Analyzing that first Rental and knowing when to jump in!

20 Replies

There are many things on the calculator that I don't know how to obtain quickly and accurately enough to analyze the deal, multiple deals, with confidence in succession and then offer on them. These things include:

Landlord Expenses/Rent

Cap Rate

Loan Details

ARV

Repair Estimate

I've also been told to be pre-approved, but is that even necessary at twenty years old? I feel like it'll just be complete rejection given that I'm in college with little work history. Furthermore, how does having investors waiting idly by with cash work? Is it just a verbal agreement? My final question is whether or not cash is literally cash or could it be an open HELOC loan that is ready to go, or something of that nature?

Yes there is no sense getting pre-approved if you'll be rejected, but if that is the mentality what is the point of looking at investing in RE? You won't have investors waiting with cash if you plan to hold the property the only time that would be the case is if you wholesale. Cash can be a HELOC the same way that you can carry a credit card balance of $5k and have $5k in your bank account at the same time.

@Aaron K. What would be the point in not investing in real estate with that mentality? Just because I know I'll get rejected there are plenty of ways to get approved and still get loans through partnerships and splitting equity of the property! It's not just the rejection mentality vs. the reality of my circumstances and looking for more creative solutions. And maybe not investors, but partners also looking to hold the property having an open HELOC available was my thought. I see why you would come to the conclusion of investors on hold only being when one is wholesaling though! Thanks for the clarification on cash, I appreciate that.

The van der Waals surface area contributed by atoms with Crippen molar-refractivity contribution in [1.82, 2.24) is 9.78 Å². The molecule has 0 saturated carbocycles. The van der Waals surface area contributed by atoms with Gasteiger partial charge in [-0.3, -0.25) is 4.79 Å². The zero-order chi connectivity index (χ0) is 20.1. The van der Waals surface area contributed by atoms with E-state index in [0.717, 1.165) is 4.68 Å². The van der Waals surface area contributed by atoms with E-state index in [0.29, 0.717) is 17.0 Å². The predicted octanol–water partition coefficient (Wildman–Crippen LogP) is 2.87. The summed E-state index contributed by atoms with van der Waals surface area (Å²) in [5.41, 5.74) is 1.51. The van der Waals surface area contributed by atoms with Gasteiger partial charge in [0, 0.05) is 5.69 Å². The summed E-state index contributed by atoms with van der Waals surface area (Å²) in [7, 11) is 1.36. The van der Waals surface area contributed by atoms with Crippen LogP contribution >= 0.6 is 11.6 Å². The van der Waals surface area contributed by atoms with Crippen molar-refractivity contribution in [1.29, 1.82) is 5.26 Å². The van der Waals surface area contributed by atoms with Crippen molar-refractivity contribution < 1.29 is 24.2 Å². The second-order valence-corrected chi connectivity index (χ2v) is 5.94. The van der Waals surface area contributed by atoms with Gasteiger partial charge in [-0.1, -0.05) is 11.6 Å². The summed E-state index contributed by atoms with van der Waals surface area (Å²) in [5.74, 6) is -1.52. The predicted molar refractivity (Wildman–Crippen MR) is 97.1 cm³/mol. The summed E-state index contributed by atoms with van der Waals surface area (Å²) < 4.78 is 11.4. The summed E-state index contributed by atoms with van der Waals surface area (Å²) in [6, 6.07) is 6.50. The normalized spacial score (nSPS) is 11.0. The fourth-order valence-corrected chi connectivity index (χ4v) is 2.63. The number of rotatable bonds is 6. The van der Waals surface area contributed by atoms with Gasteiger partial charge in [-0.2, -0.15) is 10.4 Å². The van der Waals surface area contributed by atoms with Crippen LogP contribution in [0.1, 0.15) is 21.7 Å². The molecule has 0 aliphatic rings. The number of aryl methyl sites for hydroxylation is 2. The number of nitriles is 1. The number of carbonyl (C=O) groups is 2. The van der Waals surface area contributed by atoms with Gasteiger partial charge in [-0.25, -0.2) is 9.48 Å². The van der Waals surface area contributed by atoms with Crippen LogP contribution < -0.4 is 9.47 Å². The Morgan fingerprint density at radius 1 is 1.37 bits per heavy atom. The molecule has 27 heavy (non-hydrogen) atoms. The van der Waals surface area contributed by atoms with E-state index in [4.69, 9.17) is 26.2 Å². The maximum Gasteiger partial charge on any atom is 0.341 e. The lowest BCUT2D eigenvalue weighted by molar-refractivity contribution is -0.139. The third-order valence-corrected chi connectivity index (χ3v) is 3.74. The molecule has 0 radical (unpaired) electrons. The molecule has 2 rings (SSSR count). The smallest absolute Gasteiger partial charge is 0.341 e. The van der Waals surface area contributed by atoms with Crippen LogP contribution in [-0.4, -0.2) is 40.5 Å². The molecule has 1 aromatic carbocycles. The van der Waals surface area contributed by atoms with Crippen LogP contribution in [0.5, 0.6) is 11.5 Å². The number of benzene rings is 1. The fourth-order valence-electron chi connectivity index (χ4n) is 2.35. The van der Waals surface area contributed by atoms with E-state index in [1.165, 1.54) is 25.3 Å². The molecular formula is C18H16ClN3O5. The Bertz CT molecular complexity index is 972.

@Timothy Douglas

Do you have a full time job ? Lending standards are pretty straightforward. If you have a permanent, full-time job and you’re debt-income ratio works then you should be able to get a loan.

@Timothy Douglas you know what's better than trying to buy property with low or no money down...?

Learning to make a strong enough revenue stream that you don't have to be limited to the "low and no money" methods we hear about. You're so young- go and learn how to generate revenue! Get into real estate sales, or wholesaling. Or learn to raise funds if you think you can be good at it (not the approach I'd recommend). 

Just get some money. Then turn it into more money. Then turn that into even more money. THEN, go make passive income on it. You're not trying to retire at 25 anyways, you'll be all kinds of bored. 

@Elliott Elkhoury ahh but post my retirement at 25 the journey to ending poverty begins. Learning to wholesale is a great idea though! I’m trying to focus in on one thing though, which I’ve chosen to be securing a duplex as a rental property! I love the advice though, thank you.

Just get to the point where you can qualify for an FHA loan to househack one, then take it from there! I'm just not a huge advocate of the no money down & BRRR stuff. Free property sounds great when you're short on cash, but it doesn't scale quick or generate maximum returns.

@Timothy Douglas Dude, you are 20 years old?!!! You definitely have time to learn all about all the questions you are asking above. 

I'm not sure if someone has mentioned this to you, but you could convince your parents to co-invest with you by showing them you are WELL_EQUIPPED to manage a property. 

Of course, before that, you will inevitably need to spend a lot of time (self-disciplined study) to learn Real Estate Investing and when you are ready to take down a small house (4 bed or something [rent rooms to your friends or other students) or a small multifamily), you will be a lot more confident to do this. 

Some investors started in college the same exact way I mentioned above, all have to do is LEARN a ton yourself and you can definitely make this happen! 

Good luck and buckle up for the long ride called Real Estate Investing...

@Jordan Woolf I see, what makes it difficult to scale without income? I feel like the 50,000 I make a year post grad won’t make it very easy to scale either. Isn’t that the whole point of using Other people’s money and creating win win situations?